Testing in the cloud: Considering the risks

Article by Matt Heusser .

Cloud computing promises a huge number of advantages for software developers. There’s the ability to rent servers, to scale those servers out, to create new capacity on-demand and possibly even to eliminate the need for a physical data center.

Sadly, eliminating the need for testing isn’t one of them.

Instead of a list of common failure points and things to test for, I’ll focus on high-level risks. As a tester or IT professional, you’ll want to begin a dialogue about elements which are within your role to address. Let’s break these down into the following four areas: functionality, scalability, security and other business risks for cloud computing.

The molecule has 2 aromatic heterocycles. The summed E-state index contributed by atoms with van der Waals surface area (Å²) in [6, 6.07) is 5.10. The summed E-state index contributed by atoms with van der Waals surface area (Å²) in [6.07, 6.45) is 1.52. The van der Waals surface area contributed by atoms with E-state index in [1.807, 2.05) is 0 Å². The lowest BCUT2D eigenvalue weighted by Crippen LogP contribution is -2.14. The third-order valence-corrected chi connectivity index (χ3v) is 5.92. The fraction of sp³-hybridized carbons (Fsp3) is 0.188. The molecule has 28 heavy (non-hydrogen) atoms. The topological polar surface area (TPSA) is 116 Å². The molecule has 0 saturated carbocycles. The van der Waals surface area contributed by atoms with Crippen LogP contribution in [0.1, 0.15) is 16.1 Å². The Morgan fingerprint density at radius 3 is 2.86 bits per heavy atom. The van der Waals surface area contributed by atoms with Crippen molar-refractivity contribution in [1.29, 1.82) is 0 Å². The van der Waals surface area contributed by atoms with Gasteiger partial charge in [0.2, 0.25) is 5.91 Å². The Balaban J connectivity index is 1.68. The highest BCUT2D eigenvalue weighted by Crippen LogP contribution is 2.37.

Functional testing

Starting with what doesn’t change much, functional testing remains functional testing, regardless of where it’s executed.

All the traditional rules still hold. You’ll want to perform quick attacks, break down the software into its business logic, execute domain modeling, conduct scenario testing and so on.

What will be different is how you create the environment. Unless you have physical servers you are “porting” to the cloud, you will likely need some sort of test set-up code. This code should be nearly identical to the production code, perhaps with a different domain name, less built-in scalability, or different data.

In other words, someone will need to test the process of building an electric data center, upgrading software within that data center, possibly saving the data locally. Are you that person?
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